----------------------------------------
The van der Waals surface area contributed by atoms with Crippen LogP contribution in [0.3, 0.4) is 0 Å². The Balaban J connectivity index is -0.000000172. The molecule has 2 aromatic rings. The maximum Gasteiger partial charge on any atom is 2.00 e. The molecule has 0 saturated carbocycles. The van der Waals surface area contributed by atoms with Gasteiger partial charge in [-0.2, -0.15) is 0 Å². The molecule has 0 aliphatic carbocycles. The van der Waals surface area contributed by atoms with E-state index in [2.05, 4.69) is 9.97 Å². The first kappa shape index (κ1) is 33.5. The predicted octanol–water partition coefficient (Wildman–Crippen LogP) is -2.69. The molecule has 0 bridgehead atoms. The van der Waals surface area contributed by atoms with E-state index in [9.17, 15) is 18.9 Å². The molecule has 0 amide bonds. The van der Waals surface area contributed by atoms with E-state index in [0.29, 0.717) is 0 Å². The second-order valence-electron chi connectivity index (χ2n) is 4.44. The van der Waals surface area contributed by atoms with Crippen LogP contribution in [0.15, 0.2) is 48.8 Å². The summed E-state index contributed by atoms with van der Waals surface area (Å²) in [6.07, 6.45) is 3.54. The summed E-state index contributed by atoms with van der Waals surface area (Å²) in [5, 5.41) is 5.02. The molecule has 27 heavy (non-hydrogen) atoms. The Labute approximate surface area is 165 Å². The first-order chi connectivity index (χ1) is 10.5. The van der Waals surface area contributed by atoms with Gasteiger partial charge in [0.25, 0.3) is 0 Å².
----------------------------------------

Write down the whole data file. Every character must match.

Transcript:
The van der Waals surface area contributed by atoms with Crippen LogP contribution in [0.3, 0.4) is 0 Å². The Balaban J connectivity index is -0.000000172. The molecule has 2 aromatic rings. The maximum Gasteiger partial charge on any atom is 2.00 e. The molecule has 0 saturated carbocycles. The van der Waals surface area contributed by atoms with Gasteiger partial charge in [-0.2, -0.15) is 0 Å². The molecule has 0 aliphatic carbocycles. The van der Waals surface area contributed by atoms with E-state index in [2.05, 4.69) is 9.97 Å². The first kappa shape index (κ1) is 33.5. The predicted octanol–water partition coefficient (Wildman–Crippen LogP) is -2.69. The molecule has 0 bridgehead atoms. The van der Waals surface area contributed by atoms with E-state index in [9.17, 15) is 18.9 Å². The molecule has 0 amide bonds. The van der Waals surface area contributed by atoms with E-state index in [0.29, 0.717) is 0 Å². The second-order valence-electron chi connectivity index (χ2n) is 4.44. The van der Waals surface area contributed by atoms with Crippen LogP contribution in [0.15, 0.2) is 48.8 Å². The summed E-state index contributed by atoms with van der Waals surface area (Å²) in [6.07, 6.45) is 3.54. The summed E-state index contributed by atoms with van der Waals surface area (Å²) in [5, 5.41) is 5.02. The molecule has 27 heavy (non-hydrogen) atoms. The Labute approximate surface area is 165 Å². The first-order chi connectivity index (χ1) is 10.5. The van der Waals surface area contributed by atoms with Gasteiger partial charge in [0.25, 0.3) is 0 Å².